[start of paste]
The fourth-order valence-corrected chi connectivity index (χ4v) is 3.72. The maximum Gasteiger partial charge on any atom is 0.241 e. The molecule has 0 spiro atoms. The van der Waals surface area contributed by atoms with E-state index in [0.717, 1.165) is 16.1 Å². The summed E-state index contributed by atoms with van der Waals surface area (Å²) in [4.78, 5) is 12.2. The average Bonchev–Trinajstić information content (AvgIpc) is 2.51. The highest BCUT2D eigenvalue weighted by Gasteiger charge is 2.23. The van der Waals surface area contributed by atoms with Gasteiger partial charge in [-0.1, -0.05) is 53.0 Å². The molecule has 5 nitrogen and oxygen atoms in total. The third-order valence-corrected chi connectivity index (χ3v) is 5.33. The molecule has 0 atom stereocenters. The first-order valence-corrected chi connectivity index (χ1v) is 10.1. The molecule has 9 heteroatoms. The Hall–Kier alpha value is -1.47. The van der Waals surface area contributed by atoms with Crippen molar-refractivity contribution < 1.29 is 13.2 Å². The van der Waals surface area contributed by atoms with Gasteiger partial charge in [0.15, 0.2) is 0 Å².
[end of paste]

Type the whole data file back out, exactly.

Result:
The fourth-order valence-corrected chi connectivity index (χ4v) is 3.72. The maximum Gasteiger partial charge on any atom is 0.241 e. The molecule has 0 spiro atoms. The van der Waals surface area contributed by atoms with E-state index in [0.717, 1.165) is 16.1 Å². The summed E-state index contributed by atoms with van der Waals surface area (Å²) in [4.78, 5) is 12.2. The average Bonchev–Trinajstić information content (AvgIpc) is 2.51. The highest BCUT2D eigenvalue weighted by Gasteiger charge is 2.23. The van der Waals surface area contributed by atoms with Gasteiger partial charge in [-0.1, -0.05) is 53.0 Å². The molecule has 5 nitrogen and oxygen atoms in total. The third-order valence-corrected chi connectivity index (χ3v) is 5.33. The molecule has 0 atom stereocenters. The first-order valence-corrected chi connectivity index (χ1v) is 10.1. The molecule has 9 heteroatoms. The Hall–Kier alpha value is -1.47. The van der Waals surface area contributed by atoms with Crippen molar-refractivity contribution < 1.29 is 13.2 Å². The van der Waals surface area contributed by atoms with Gasteiger partial charge in [0.15, 0.2) is 0 Å².